COLUMBUS, Miss. (WTVA) - The pandemic continues to impact the lives of many, but especially affects those in the medical profession.
The emergency room nurse manager at Baptist Memorial Hospital Golden Triangle, Sandy Holman, tells explains what it is like to be behind the hospital doors.
“When it first started, everybody was like, ‘Oh, it’s just another flu. This is how it’s going to be,'" said Holman, "but as we learned more about the disease, learned more about the virus, we realized that this was not the same.”
Holman has worked at Baptist for 17 years but this pandemic has brought a new meaning to the medical profession for her.
“We want to fix everybody and sometimes we’re not able to," she said. "That’s hard because we are pouring our hearts into this to try to help every single individual that’s struggling from this and we haven’t been able to do that.”
On Tuesday alone, Mississippi saw 98 deaths from the virus. Two of those were in Lowndes County.
However, Holman has hope for her patients as health care workers at Baptist started giving out the first round of the vaccine to the public.
“We know that that’s the only way to battle this," she explained, "Give people that immunity so that if they do contract the virus then their body is already ready to start fighting that.”
Holman said at first, she and her coworkers were skeptical of the vaccines because of how fast companies produced it but they quickly changed their opinions.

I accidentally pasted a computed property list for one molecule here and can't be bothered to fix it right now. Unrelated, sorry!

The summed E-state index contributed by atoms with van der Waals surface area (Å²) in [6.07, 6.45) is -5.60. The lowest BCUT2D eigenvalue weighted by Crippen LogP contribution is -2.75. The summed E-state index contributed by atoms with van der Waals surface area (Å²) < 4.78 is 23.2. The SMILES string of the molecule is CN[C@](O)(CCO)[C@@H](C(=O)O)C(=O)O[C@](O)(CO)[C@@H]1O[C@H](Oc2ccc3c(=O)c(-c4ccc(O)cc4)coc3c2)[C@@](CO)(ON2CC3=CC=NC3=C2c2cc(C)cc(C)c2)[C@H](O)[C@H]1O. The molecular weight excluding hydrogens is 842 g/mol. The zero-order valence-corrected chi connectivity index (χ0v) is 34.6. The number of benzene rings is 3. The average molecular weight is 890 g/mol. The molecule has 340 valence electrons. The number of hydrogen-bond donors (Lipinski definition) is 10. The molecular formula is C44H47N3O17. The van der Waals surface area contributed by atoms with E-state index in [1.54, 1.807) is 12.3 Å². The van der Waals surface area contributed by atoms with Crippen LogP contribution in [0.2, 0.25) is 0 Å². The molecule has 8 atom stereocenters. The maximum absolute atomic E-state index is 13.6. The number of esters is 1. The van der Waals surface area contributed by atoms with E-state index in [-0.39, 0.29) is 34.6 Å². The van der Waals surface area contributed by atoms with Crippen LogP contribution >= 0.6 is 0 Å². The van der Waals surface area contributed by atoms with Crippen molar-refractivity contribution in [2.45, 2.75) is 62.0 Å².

“Once it got here, after we had lived the life of taking care of these patients and just being so exhausted and you know seeing so many patients that didn’t do well, we realized that hey this is what’s best for our patients. It’s what’s best for our community," said the health care worker.
Governor Tate Reeves announced on Tuesday that citizens 65 and older can now get the vaccine.
Holman hopes this wider range of vaccinated patients will decrease the number of people in their ICU department.
“We want to make sure that we have ICU bed and bed availability for things other than just COVID because we know life doesn’t stop," she said. "People continue to have wrecks. People continue to have heart attacks and people continue to need surgeries.”
Baptist was able to give around 220 vaccines to the public on Tuesday and will continue to administer the vaccines on Wednesday and Thursday.